When Our Frustration Gets the Better of Us
Dear Amy: I just got back from shopping at a big box store. This was after a long week of work, so I was already tired.
In the store, people were pushing the too-big carts around, banging their carts off of each other, and all the while talking loudly on their cellphones. There were long lines at the checkout, and there was a price issue with one of my items.
When I finally went to my car, I found the car next to me had pulled in so close to my car that I hardly had any room to get into my car and unload my groceries. In frustration, I banged open my door, leaving a nick in the side of their car.
I feel terribly that I did that and wonder if it was a sign of my stress and impatience, or was this a character flaw, and perhaps I’m really not the nice person people think I am?
Dear Wondering: Surely you have noticed how sometimes in busy parking lots, one person parking off kilter can throw off the whole line, as people compensate – and perhaps overcompensate – as they pull into a space.
Human nature runs on a similar dynamic. You were having a bad day, so you deliberately gave someone else a bad day. And the person with the damaged car might have gone home and given his kids a bad day.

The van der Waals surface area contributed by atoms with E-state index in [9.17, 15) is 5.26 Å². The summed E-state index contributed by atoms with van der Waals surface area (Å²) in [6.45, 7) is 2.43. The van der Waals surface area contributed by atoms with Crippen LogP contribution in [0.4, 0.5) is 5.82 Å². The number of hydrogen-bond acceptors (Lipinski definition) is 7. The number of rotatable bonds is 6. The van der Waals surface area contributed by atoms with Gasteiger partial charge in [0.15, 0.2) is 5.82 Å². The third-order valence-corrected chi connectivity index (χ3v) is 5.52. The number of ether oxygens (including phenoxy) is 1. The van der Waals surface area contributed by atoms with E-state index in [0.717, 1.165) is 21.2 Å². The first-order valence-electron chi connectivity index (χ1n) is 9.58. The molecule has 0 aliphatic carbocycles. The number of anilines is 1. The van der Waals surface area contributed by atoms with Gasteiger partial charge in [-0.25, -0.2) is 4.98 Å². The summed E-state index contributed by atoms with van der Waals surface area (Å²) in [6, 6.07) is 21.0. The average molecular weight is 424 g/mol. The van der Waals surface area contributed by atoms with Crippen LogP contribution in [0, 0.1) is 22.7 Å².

I think you probably ARE the nice person others think you are. And yes, you are also flawed, just like the rest of us.
Make this right by giving yourself – and everybody within a five-mile radius – a big break. Every person out there has a story, even those playing bumper cars at the big box store. Take a breath. Be gentle. And the next time you are having a great day, spread that around.
In the tradition of the great personal advice columnists, Chicago Tribune’s Amy Dickinson is a plainspoken straight shooter who relates to readers of all ages. She answers personal questions by addressing issues from both her head and her heart. A solid reporter, Dickinson researches her topics to provide readers with informed opinions and answers.